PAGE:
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Functional connectivity of the anterior cingulate cortex predicts treatment outcome for rTMS in treatment-resistant depression at 3-month follow-up

Functional connectivity of the anterior cingulate cortex predicts treatment outcome for rTMS in treatment-resistant depression at 3-month follow-up

Authors: 
Ruiyang Ge, Jonathan Downar, Daniel M. Blumberger, Zafiris J. Daskalakis, Fidel Vila-Rodriguez
Year: 
2019
Journal: 
Brain Stimulation
Abstract: 

Background and objective

Repetitive transcranial magnetic stimulation (rTMS) is a first-line treatment for treatment-resistant depression (TRD). The mechanisms of action of rTMS are not fully understood, and no biomarkers are available to assist in clinical practice to predict response to rTMS. This study aimed to demonstrate that after-rTMS clinical improvement is associated with functional connectivity (FC) changes of the subgenual cingulate cortex (sgACC) and rostral anterior cingulate (rACC), and FC of sgACC and rACC might serve as potential predictors for treatment response.

Methods

Resting-state functional magnetic resonance imaging (rs-fMRI) data were collected within 1 week before rTMS initiation in 50 TRD patients to predict subsequent response to rTMS on the left dorsolateral prefrontal cortex (DLPFC). Follow-up rs-fMRI was obtained 12 weeks after completion of rTMS and neural correlates of rTMS in sgACC- and rACC-related FC patterns were compared to before rTMS data and with rs-fMRI from healthy participants.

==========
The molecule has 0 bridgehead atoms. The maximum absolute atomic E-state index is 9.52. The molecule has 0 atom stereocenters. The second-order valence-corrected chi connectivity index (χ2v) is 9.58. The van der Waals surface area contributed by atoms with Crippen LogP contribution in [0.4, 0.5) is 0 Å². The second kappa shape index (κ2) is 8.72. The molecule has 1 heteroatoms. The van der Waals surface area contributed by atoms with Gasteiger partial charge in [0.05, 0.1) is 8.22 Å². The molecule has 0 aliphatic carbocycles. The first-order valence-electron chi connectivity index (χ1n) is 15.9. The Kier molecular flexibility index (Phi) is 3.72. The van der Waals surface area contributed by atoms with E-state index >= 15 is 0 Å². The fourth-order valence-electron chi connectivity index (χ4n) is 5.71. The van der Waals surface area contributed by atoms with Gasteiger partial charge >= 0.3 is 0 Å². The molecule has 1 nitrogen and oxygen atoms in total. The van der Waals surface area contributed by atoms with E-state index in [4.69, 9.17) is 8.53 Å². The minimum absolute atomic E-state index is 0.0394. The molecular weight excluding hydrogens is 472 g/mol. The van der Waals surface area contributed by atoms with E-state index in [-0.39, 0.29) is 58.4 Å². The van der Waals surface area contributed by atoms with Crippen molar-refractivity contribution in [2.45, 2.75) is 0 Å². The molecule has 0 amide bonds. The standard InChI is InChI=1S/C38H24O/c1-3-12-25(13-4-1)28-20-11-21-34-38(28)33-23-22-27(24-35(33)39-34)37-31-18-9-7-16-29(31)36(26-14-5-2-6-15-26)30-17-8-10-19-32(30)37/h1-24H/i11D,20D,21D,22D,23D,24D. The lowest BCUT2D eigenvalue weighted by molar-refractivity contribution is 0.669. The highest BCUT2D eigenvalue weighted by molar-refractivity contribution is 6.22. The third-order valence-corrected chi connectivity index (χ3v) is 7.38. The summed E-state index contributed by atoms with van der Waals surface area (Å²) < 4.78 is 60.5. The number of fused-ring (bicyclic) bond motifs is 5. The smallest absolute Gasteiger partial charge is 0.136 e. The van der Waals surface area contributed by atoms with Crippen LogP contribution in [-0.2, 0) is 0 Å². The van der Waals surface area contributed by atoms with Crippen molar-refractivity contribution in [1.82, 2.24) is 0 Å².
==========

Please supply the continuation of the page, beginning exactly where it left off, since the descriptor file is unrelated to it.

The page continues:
Results

Treatment response was associated with lower FC of sgACC to right DLPFC and higher FC of rACC to left lateral parietal cortex (IPL) measured at baseline. Using sgACC-DLPFC and rACC-IPL connectivity as features, responder-nonresponder classification accuracies of 84% and 76% (end-of-treatment), 88% and 81% (3-month follow-up), respectively were achieved. Longitudinal rs-fMRI data analyses revealed that the hyperconnectivity between sgACC and visual cortex was normalized to a level which was comparable to that of healthy participants.

Conclusions

Brain activity patterns in depression are predictive of treatment response to rTMS, and longitudinal change of brain activity in relevant brain circuits after rTMS is associated with treatment response in depression. Target engagement paradigms may offer opportunities to increase the efficacy of rTMS in TRD by optimal selection of patients for treatment.

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